Interesting. didn't know that. We have a Russian women by the name Sidorova and supposedly that name is about as common in Russia as Johnson (or some variation of that) in the West. I jumped to the conclusion that Ksenija would be Russian without actually checking.
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Re: World Map of PA players vs CBA/Bayans?

Post by Sebastian Bravo » Thu Feb 08, 2018 6:18 am

Here in Chile, i know 3 people that plays CBA, i think that there are no more than 5 CBA players, and hundreds of PA players.

What about diatonics? Why these aren't in your question? Colombia is a country that loves to play DBA
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Re: World Map of PA players vs CBA/Bayans?

Post by Morne » Thu Feb 08, 2018 10:47 am

South Africa is PA country. I've seen no more than 5 CBAs showing up in various local ads in the last few years. They were generally decades old and not exactly top end. I am aware of only one player who plays a 4 row.

As far as diatonics go, it seems at some point they were called "vrot-orrel" locally. That translates to "rotten organ" (the instrument, not a body part). I've never actually heard anyone using that term, much less seen anyone play one. I don't specifically follow that scene, but I believe they were long ago supplanted by the concertina and PA. There are some recordings on YouTube, e.g:https://www.youtube.com/watch?v=AEIudBm--9A.

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Re: World Map of PA players vs CBA/Bayans?

Post by TomBR » Thu Feb 08, 2018 10:53 am

Sebastian Bravo wrote:
Thu Feb 08, 2018 6:18 am
What about diatonics? Why these aren't in your question? Colombia is a country that loves to play DBA
Diatonics are a huge separate subject but they are not really what this website is about. There are plenty of other websites about diatonics. The question here is PA vs CBA.

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Re: World Map of PA players vs CBA/Bayans?

Post by wout » Thu Feb 08, 2018 10:57 am

But your right paul she has russian roots i just read, hence the name :)

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Re: World Map of PA players vs CBA/Bayans?

Post by george garside » Thu Feb 08, 2018 12:47 pm

TomBR wrote:
Thu Feb 08, 2018 10:53 am
Sebastian Bravo wrote:
Thu Feb 08, 2018 6:18 am
What about diatonics? Why these aren't in your question? Colombia is a country that loves to play DBA
Diatonics are a huge separate subject but they are not really what this website is about. There are plenty of other websites about diatonics. The question here is PA vs CBA.
There are two diatonic sites linked to this one. Melodeon.net very busy deals mainly with what most call melodeons but does cover other. there is also the relatively small button box forum that is entirely about the British Chromatic BCC# box as played by Jimmy Shand et al.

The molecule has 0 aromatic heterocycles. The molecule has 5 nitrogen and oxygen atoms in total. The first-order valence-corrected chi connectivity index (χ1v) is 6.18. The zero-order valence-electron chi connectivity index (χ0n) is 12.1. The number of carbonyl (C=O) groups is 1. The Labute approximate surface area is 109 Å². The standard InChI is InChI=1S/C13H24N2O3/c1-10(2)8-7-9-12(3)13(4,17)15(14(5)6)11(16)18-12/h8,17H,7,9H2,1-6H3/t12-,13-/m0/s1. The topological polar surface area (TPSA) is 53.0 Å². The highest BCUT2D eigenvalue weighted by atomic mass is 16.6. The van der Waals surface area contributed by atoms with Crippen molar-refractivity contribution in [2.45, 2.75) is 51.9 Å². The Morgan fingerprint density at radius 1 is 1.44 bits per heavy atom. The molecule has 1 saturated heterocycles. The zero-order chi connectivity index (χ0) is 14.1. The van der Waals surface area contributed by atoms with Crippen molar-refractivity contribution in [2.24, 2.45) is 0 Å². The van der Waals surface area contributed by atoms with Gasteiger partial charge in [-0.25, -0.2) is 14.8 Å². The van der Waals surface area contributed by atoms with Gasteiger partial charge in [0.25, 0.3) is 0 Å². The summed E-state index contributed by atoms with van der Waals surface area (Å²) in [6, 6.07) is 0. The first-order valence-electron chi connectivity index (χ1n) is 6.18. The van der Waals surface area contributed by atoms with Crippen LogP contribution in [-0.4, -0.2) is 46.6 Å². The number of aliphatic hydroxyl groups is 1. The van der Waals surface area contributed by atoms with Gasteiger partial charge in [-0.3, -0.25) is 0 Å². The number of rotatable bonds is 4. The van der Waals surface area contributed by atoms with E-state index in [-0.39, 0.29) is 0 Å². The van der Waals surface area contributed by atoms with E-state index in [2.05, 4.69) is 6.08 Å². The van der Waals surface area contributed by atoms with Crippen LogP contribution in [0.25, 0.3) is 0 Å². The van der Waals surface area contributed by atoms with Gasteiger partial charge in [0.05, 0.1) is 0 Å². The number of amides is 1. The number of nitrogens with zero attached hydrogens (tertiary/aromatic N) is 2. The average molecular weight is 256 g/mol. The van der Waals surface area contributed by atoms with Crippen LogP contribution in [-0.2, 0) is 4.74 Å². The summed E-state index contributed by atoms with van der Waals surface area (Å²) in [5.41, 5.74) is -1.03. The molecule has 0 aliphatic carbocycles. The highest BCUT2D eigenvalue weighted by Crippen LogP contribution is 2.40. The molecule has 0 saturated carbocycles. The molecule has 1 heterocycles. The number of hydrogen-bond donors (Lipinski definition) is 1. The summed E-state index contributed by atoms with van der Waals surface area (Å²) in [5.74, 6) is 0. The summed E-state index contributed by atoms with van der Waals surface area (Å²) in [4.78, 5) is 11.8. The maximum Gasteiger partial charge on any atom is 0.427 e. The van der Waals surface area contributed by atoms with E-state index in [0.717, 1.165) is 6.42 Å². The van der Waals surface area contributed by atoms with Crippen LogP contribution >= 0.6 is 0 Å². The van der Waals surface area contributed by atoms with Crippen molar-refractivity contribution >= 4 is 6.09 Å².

Does anyobody know of other 'diatonic' sites in other parts of the world as the diatonic boxes in all their verieties are more popular than most piano/continental box players realise!

Melodeons or so called diatonics are as much a part of this form as of any other as ''all melodeons/diatonics are accordions but not all accordions are melodeons/diatoniics''

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Re: World Map of PA players vs CBA/Bayans?

Post by hais1273 » Fri Feb 09, 2018 9:11 pm

I wonder if these will be of interest to anyone. In the French/Breton dance world I move in, most but not all of the accordions are diato's. On the continent diato's are wildly popular with most towns offering evening classes for debutants et joue confirmes.
Bernard Loffet's site is worth a scamper around www.diatotrad.org.
And one I found by chance www.diato-lanquedoc.fr. www.diato.org as well. The only slight downside is they are mostly in French.
Personally , I think they are under-rated instruments, and in the right hands can sound superb. But in the wrong hands they can sound. Um...dull and boring

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Re: World Map of PA players vs CBA/Bayans?

Post by george garside » Fri Feb 09, 2018 9:53 pm

interesting but unfortunately the links don't open the sites??'

I agree that in the wrong hands diatonics can sound boring but to be fair so can piano boxes or indeed any other instrument. At the risk of upsetting some melodeon players the problem , ? in England , is a lack of teachers so many buy a melodeon and try to sort it out themselves or maybe by copying the 'wrong hands'.
Things are very different in France, Ireland, Scotland and ? south America and Cajun territory where the diatonic box is taken much more seriously.

george

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Re: World Map of PA players vs CBA/Bayans?

Post by AccordionUprising » Sun Feb 11, 2018 1:36 am

maugein96 wrote:
Tue Feb 06, 2018 11:43 pm
CBA is generally only found in any quantity in the following countries:-
....
maugein96, This is a fantastic rundown of the countries where CBA's are played!

My theory is that in places like North America with immigrants from many countries, dealers must have lept at the chance to normalize on one "neutral" system. Then they could sell the new, modern, shiny piano accordion to everybody rather than having to carry seventeen different CBA's. Pity because the various CBA's have advantages, but nothing much beats commerce.

Thanks for this great list with the regions! I'm tucking it away for reference.